• More accidents. Sleep deprivation leads to impaired coordination and reflexes
  • Weight gain. Sleep deprivation can lead to changes in hormones that regulate appetite and metabolism, which can lead to weight gain.

Staying asleep has been a bit of a pesky problem for me. This article from The Mayo Clinic has been helpful for me, including these tips:

  • Establish a quiet, relaxing bedtime routine. Avoid prolonged use of electronic devices with a screen, such as laptops, smartphones and ebooks before bed.
  • Go to bed only when you’re sleepy. Do something relaxing that will help you wind down.

Have a problem staying asleep?
Put clocks in your bedroom out of sight. Clock-watching causes stress and makes it harder to go back to sleep if you wake up during the night. (This little trick has worked wonders for me!)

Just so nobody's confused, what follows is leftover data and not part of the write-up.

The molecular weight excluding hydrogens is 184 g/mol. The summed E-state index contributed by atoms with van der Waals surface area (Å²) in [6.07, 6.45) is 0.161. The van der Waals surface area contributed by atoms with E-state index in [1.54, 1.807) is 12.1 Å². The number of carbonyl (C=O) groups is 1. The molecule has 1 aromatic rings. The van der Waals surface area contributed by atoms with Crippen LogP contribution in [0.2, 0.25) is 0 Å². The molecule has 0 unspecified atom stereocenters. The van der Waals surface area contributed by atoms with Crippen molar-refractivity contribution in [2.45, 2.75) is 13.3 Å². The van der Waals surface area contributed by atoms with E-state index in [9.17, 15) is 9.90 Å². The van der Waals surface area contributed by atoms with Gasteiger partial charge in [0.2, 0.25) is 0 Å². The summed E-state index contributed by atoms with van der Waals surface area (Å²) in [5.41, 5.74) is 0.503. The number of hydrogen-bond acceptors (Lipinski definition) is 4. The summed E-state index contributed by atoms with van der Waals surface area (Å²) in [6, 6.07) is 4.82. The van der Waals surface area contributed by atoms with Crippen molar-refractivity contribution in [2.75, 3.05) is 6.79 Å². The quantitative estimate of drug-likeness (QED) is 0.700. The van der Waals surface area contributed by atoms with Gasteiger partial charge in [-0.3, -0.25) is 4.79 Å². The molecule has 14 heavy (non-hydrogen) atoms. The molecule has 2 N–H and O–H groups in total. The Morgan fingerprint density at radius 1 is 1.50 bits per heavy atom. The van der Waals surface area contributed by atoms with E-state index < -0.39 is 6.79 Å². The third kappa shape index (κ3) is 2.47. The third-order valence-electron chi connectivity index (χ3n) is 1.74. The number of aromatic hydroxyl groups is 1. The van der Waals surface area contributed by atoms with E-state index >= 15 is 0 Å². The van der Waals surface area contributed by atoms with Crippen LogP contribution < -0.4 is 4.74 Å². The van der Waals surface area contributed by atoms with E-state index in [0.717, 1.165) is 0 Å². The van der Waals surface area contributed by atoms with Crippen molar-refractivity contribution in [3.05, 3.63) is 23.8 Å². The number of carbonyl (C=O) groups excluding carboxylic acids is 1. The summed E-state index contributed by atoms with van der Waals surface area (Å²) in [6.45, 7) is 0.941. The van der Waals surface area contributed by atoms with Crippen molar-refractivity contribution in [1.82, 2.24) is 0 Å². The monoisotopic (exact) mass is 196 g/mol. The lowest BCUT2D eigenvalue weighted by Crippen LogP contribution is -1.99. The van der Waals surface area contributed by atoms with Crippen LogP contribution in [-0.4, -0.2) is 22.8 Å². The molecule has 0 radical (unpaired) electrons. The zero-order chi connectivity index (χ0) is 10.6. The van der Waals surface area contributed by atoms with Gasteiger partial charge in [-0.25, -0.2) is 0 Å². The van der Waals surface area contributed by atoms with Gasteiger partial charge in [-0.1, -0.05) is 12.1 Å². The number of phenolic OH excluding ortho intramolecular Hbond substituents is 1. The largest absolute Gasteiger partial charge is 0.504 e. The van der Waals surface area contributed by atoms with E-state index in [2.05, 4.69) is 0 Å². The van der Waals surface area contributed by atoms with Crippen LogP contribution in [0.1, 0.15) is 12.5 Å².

Lastly…Being social is a vital ingredient for cognitive wellness. Just like a plant needs water to grow and thrive, our mental health needs social interaction to flourish.

When my Dad was struggling with Alzheimer’s, one of his prescriptions was incorporating social interaction every single day. Socializing doesn’t sound all that “medical”, but it’s key to preserving and strengthening our mental wellness.

Specific ways being social helps our cognitive function:

  • Social interaction helps to improve memory by requiring us to pay attention to others and remember information about them.
  • We enjoy mood-boosting natural drugs when we spend time with people we care about. We release dopamine and oxytocin, which are hormones that have mood-boosting effects. We also reduce the stress hormone, cortisol, which can damage the brain.